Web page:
Delta V 73 Review
*All photos courtesy of Stephen McGrady.
Back in April I got the chance to demo the new Delta V 73 with Pat Keller. The Delta V 88, the larger brother of the 73, was released the previous year. I had paddled the 88 several times, but with a weight range starting at 150 lbs, and me weighing in at a measly 125 lbs, it was far too big for me. Despite that, there were certain features of the boat that I thoroughly enjoyed, and so I eagerly anticipated the release of the Delta V 73. I finally got my chance to test out the 73 when Pat came through the PNW with some Liquidlogic demos. We ran the Farmlands of the White Salmon River, which is a gorgeous section of Class IV set in a hidden gorge, with rapids that can get pushy and develop some powerful hydraulics with some water, as well as a few ledge drops. The flow was at a healthy medium level, and I couldn’t have asked for a better venue to test out this new Liquidlogic Creeker. I will tell you right off the bat that I was so impressed with the design that I bought one soon after my initial demo, and have paddled it all summer and fall.
Now, I am a bit of a gear junkie, and I am always trying the latest in kayaks and paddles and whatnot. One of the things that I have noticed is that a lot of the fancy new creekers coming out (9R, Nirvana, Phantom, Five, etc.) are not really sized well for someone of my stature. I am 5’4” and weigh 125 lbs, and most of the new creekers are huge on me. I felt swamped when I sat in them, and it was particularly hard for me to control them, especially when flows got high. The first thing I noticed after I spent some time outfitting the Delta V 73 is that it fit me extremely well; the combination of the size and the Badass Outfitting (which, in my opinion, has the best hip pad system of any whitewater outfitting) made for a very comfortable connection with the boat. I felt as though I was wearing a favorite pair of broken in boots, and I immediately had a smile plastered to my face.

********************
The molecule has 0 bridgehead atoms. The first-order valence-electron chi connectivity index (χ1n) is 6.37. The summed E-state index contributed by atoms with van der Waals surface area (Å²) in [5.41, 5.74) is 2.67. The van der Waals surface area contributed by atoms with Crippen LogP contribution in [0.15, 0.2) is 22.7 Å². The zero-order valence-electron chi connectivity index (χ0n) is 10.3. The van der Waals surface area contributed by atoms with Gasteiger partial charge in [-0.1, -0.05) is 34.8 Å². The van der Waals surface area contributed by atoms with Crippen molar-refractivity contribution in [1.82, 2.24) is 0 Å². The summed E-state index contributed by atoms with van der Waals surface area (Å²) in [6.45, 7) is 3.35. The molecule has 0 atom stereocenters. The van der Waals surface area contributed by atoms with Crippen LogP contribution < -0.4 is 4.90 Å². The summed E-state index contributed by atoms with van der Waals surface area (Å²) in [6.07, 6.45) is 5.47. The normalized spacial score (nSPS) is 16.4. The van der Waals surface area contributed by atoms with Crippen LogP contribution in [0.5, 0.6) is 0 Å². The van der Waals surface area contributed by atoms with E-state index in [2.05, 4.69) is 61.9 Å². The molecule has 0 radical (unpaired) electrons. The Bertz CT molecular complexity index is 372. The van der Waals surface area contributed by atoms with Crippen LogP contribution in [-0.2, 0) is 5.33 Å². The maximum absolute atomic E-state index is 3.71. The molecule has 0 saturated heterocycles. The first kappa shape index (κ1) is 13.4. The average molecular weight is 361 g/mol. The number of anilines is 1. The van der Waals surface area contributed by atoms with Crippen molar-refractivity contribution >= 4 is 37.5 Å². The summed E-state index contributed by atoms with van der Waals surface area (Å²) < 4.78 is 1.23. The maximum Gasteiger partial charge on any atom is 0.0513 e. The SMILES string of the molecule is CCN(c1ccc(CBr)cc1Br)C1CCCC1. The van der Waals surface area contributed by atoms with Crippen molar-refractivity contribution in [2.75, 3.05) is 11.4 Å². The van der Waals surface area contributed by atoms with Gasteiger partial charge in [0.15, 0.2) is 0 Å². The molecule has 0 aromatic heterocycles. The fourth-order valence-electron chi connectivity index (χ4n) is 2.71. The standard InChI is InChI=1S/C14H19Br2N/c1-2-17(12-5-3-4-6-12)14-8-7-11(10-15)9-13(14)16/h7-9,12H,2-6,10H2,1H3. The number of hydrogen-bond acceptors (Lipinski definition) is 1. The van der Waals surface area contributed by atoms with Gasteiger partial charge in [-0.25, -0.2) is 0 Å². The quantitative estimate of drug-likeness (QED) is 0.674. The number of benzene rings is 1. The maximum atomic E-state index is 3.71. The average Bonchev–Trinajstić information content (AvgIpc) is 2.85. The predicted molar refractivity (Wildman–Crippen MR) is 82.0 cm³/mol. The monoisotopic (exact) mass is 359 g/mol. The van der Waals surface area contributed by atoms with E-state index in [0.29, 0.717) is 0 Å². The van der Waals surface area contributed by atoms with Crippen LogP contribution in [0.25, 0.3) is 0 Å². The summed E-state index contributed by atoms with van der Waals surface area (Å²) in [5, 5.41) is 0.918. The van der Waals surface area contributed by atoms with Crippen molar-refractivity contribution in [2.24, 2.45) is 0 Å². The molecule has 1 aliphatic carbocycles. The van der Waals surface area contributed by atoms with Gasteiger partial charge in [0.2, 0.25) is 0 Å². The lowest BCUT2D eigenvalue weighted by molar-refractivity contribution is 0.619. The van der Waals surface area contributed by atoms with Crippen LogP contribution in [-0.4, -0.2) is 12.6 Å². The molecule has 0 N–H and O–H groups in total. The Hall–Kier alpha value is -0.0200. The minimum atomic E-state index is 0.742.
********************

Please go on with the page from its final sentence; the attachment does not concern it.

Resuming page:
Starting off, the Delta V felt somewhat unstable. Since I had been paddling a Jackson Nirvana for quite some time, the narrower width and rounder hull of the 73 made for less primary stability. However, it quickly proved to me that it was more than adequately stable both flat and on edge, and the ease of edge-to-edge transitions made flowing through rapids a joy. I also expected it to be pretty slow in accordance with its shorter length, but it actually maintained speed quite well through rapids. The soft chine makes it forgiving in rocky, low volume runs, and the displacement hull makes for soft landings off of drops. One of the trickiest things that I had to get used to paddling the Delta V was the kick rocker. Having paddled several of the race oriented kayaks available, mostly the Pyranha 9R and the Jackson Nirvana, I had gotten used to weighting back to engage the stern chines to steer my way out of the bottom of a rapid or drop. When I unconsciously tried to do this in the Delta V, I had a tendency to lose control of the kayak’s direction. After awhile, I realized it was because when the stern kick rocker is engaged, it greatly increases the maneuverability of the kayak. As such, I began to put together a recipe: stay forward to maintain waterline length and therefore tracking ability, and weight back to engage the kick rocker and either change or correct the kayak’s angle. With this in mind, I really started to get into the Delta V groove. In my opinion, the kick rocker is the coolest feature of the Delta V. Obviously this is not a new innovation, as it has been used in slalom and whitewater kayaks for quite some time; however, I’ve never paddled a creek boat with such well-implemented kick rocker. Being able to engage that rocker and increase the kayak’s maneuverability with a simple shifting of weight is a huge boon. It makes surfing waves a blast, and correcting your angle (for ferrying or otherwise) in the Delta V is easier than in any other creek boat I have paddled. All you have to do is engage that kick rocker, and voila, it’s as if the kayak has two different modes. The kick rocker also makes boofing a breeze, and feels akin to j-hopping a bike. I managed to boof big over Lava (a roughly 15 ft ledge with a rolling lip that requires a late stroke) with very little effort. This was a big change from the longer race creekers that I was used to paddling, which for the most part require pretty good boof technique due to their length.